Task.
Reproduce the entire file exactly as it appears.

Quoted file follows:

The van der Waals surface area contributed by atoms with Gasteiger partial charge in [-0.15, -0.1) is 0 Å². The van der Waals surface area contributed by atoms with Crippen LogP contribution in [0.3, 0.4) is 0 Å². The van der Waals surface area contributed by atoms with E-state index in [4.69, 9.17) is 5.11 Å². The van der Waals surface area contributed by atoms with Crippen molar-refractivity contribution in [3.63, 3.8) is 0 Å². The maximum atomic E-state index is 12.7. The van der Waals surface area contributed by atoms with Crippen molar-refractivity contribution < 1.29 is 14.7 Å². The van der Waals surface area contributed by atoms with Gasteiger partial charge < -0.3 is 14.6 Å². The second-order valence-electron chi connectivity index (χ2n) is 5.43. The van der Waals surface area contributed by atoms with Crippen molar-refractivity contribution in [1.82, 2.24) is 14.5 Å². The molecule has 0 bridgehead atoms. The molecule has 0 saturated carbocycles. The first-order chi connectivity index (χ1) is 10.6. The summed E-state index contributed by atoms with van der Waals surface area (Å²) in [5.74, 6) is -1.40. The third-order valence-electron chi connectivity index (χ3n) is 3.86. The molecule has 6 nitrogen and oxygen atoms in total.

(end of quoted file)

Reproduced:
The van der Waals surface area contributed by atoms with Gasteiger partial charge in [-0.15, -0.1) is 0 Å². The van der Waals surface area contributed by atoms with Crippen LogP contribution in [0.3, 0.4) is 0 Å². The van der Waals surface area contributed by atoms with E-state index in [4.69, 9.17) is 5.11 Å². The van der Waals surface area contributed by atoms with Crippen molar-refractivity contribution in [3.63, 3.8) is 0 Å². The maximum atomic E-state index is 12.7. The van der Waals surface area contributed by atoms with Crippen molar-refractivity contribution < 1.29 is 14.7 Å². The van der Waals surface area contributed by atoms with Gasteiger partial charge < -0.3 is 14.6 Å². The second-order valence-electron chi connectivity index (χ2n) is 5.43. The van der Waals surface area contributed by atoms with Crippen molar-refractivity contribution in [1.82, 2.24) is 14.5 Å². The molecule has 0 bridgehead atoms. The molecule has 0 saturated carbocycles. The first-order chi connectivity index (χ1) is 10.6. The summed E-state index contributed by atoms with van der Waals surface area (Å²) in [5.74, 6) is -1.40. The third-order valence-electron chi connectivity index (χ3n) is 3.86. The molecule has 6 nitrogen and oxygen atoms in total.